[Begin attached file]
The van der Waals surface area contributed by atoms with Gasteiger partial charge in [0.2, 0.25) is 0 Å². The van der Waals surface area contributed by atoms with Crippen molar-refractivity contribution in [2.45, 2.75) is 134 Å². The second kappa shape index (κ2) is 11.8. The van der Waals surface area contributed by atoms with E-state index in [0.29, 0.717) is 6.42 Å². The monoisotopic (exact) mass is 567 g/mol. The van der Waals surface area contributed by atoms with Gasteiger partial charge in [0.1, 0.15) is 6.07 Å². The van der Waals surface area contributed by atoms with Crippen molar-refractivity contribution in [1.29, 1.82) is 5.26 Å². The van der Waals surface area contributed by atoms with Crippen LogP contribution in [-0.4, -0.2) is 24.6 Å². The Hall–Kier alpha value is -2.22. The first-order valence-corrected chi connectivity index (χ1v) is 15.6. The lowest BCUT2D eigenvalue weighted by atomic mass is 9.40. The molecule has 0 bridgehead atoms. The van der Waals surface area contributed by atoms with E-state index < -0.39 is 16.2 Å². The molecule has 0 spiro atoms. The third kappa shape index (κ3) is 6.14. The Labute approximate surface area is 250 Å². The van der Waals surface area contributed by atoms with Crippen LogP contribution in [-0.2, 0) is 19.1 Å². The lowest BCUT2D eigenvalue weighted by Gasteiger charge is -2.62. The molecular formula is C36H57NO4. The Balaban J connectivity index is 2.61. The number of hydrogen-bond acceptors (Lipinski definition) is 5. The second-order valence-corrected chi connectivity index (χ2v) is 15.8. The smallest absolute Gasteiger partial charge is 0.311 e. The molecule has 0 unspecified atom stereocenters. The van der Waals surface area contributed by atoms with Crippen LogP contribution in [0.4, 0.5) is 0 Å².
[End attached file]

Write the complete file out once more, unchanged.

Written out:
The van der Waals surface area contributed by atoms with Gasteiger partial charge in [0.2, 0.25) is 0 Å². The van der Waals surface area contributed by atoms with Crippen molar-refractivity contribution in [2.45, 2.75) is 134 Å². The second kappa shape index (κ2) is 11.8. The van der Waals surface area contributed by atoms with E-state index in [0.29, 0.717) is 6.42 Å². The monoisotopic (exact) mass is 567 g/mol. The van der Waals surface area contributed by atoms with Gasteiger partial charge in [0.1, 0.15) is 6.07 Å². The van der Waals surface area contributed by atoms with Crippen molar-refractivity contribution in [1.29, 1.82) is 5.26 Å². The van der Waals surface area contributed by atoms with Crippen LogP contribution in [-0.4, -0.2) is 24.6 Å². The Hall–Kier alpha value is -2.22. The first-order valence-corrected chi connectivity index (χ1v) is 15.6. The lowest BCUT2D eigenvalue weighted by atomic mass is 9.40. The molecule has 0 bridgehead atoms. The van der Waals surface area contributed by atoms with E-state index < -0.39 is 16.2 Å². The molecule has 0 spiro atoms. The third kappa shape index (κ3) is 6.14. The Labute approximate surface area is 250 Å². The van der Waals surface area contributed by atoms with Crippen LogP contribution in [-0.2, 0) is 19.1 Å². The lowest BCUT2D eigenvalue weighted by Gasteiger charge is -2.62. The molecular formula is C36H57NO4. The Balaban J connectivity index is 2.61. The number of hydrogen-bond acceptors (Lipinski definition) is 5. The second-order valence-corrected chi connectivity index (χ2v) is 15.8. The smallest absolute Gasteiger partial charge is 0.311 e. The molecule has 0 unspecified atom stereocenters. The van der Waals surface area contributed by atoms with Crippen LogP contribution in [0.4, 0.5) is 0 Å².